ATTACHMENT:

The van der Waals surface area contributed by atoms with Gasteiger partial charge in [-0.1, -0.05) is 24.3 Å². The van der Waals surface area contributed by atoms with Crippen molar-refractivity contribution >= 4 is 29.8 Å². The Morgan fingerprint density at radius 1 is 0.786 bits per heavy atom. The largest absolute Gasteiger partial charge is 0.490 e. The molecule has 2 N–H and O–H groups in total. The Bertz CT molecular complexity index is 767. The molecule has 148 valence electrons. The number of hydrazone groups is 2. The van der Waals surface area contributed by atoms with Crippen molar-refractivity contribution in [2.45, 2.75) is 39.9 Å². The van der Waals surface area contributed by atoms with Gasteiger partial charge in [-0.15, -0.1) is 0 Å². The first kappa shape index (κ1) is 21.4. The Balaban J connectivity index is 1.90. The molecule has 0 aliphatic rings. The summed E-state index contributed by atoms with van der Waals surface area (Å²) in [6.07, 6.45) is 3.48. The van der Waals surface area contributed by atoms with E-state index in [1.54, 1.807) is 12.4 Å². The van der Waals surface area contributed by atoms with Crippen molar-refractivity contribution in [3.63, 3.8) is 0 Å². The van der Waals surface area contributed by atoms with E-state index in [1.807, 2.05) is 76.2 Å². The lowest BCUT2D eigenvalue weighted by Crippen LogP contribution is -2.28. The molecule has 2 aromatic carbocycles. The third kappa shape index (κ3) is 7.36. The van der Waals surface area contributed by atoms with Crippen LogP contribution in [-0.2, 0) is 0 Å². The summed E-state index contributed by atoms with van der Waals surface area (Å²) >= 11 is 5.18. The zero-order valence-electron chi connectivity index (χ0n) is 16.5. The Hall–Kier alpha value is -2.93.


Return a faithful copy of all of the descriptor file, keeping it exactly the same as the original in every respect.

The van der Waals surface area contributed by atoms with Gasteiger partial charge in [-0.1, -0.05) is 24.3 Å². The van der Waals surface area contributed by atoms with Crippen molar-refractivity contribution >= 4 is 29.8 Å². The Morgan fingerprint density at radius 1 is 0.786 bits per heavy atom. The largest absolute Gasteiger partial charge is 0.490 e. The molecule has 2 N–H and O–H groups in total. The Bertz CT molecular complexity index is 767. The molecule has 148 valence electrons. The number of hydrazone groups is 2. The van der Waals surface area contributed by atoms with Crippen molar-refractivity contribution in [2.45, 2.75) is 39.9 Å². The van der Waals surface area contributed by atoms with Gasteiger partial charge in [-0.15, -0.1) is 0 Å². The first kappa shape index (κ1) is 21.4. The Balaban J connectivity index is 1.90. The molecule has 0 aliphatic rings. The summed E-state index contributed by atoms with van der Waals surface area (Å²) in [6.07, 6.45) is 3.48. The van der Waals surface area contributed by atoms with E-state index in [1.54, 1.807) is 12.4 Å². The van der Waals surface area contributed by atoms with Crippen molar-refractivity contribution in [3.63, 3.8) is 0 Å². The van der Waals surface area contributed by atoms with E-state index in [1.807, 2.05) is 76.2 Å². The lowest BCUT2D eigenvalue weighted by Crippen LogP contribution is -2.28. The molecule has 2 aromatic carbocycles. The third kappa shape index (κ3) is 7.36. The van der Waals surface area contributed by atoms with Crippen LogP contribution in [-0.2, 0) is 0 Å². The summed E-state index contributed by atoms with van der Waals surface area (Å²) >= 11 is 5.18. The zero-order valence-electron chi connectivity index (χ0n) is 16.5. The Hall–Kier alpha value is -2.93.